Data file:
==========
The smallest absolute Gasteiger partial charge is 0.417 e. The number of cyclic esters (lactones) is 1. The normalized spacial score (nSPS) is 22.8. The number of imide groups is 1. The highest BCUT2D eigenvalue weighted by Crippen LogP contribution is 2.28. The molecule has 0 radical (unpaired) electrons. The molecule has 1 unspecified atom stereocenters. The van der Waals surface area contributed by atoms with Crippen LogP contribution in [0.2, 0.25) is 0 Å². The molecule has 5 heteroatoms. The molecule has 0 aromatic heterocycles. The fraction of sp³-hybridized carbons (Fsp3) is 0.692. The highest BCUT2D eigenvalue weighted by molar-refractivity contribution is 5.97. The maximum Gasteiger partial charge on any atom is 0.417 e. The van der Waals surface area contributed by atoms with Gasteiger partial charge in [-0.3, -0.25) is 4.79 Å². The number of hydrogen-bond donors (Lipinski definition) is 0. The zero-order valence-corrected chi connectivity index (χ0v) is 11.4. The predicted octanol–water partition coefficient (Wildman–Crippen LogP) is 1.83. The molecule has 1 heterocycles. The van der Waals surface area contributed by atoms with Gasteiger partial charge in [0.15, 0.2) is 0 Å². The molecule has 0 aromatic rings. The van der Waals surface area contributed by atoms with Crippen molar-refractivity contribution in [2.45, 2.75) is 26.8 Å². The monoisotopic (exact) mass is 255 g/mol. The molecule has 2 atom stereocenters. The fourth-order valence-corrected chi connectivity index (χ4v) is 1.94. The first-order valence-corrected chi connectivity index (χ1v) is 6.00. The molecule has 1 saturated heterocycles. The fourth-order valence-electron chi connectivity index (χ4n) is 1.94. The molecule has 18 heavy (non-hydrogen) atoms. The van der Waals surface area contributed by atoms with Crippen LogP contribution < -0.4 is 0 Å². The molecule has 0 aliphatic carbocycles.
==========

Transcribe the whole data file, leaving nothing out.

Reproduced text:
The smallest absolute Gasteiger partial charge is 0.417 e. The number of cyclic esters (lactones) is 1. The normalized spacial score (nSPS) is 22.8. The number of imide groups is 1. The highest BCUT2D eigenvalue weighted by Crippen LogP contribution is 2.28. The molecule has 0 radical (unpaired) electrons. The molecule has 1 unspecified atom stereocenters. The van der Waals surface area contributed by atoms with Crippen LogP contribution in [0.2, 0.25) is 0 Å². The molecule has 5 heteroatoms. The molecule has 0 aromatic heterocycles. The fraction of sp³-hybridized carbons (Fsp3) is 0.692. The highest BCUT2D eigenvalue weighted by molar-refractivity contribution is 5.97. The maximum Gasteiger partial charge on any atom is 0.417 e. The van der Waals surface area contributed by atoms with Gasteiger partial charge in [-0.3, -0.25) is 4.79 Å². The number of hydrogen-bond donors (Lipinski definition) is 0. The zero-order valence-corrected chi connectivity index (χ0v) is 11.4. The predicted octanol–water partition coefficient (Wildman–Crippen LogP) is 1.83. The molecule has 1 heterocycles. The van der Waals surface area contributed by atoms with Gasteiger partial charge in [0.15, 0.2) is 0 Å². The molecule has 0 aromatic rings. The van der Waals surface area contributed by atoms with Crippen molar-refractivity contribution in [2.45, 2.75) is 26.8 Å². The monoisotopic (exact) mass is 255 g/mol. The molecule has 2 atom stereocenters. The fourth-order valence-corrected chi connectivity index (χ4v) is 1.94. The first-order valence-corrected chi connectivity index (χ1v) is 6.00. The molecule has 1 saturated heterocycles. The fourth-order valence-electron chi connectivity index (χ4n) is 1.94. The molecule has 18 heavy (non-hydrogen) atoms. The van der Waals surface area contributed by atoms with Crippen LogP contribution < -0.4 is 0 Å². The molecule has 0 aliphatic carbocycles.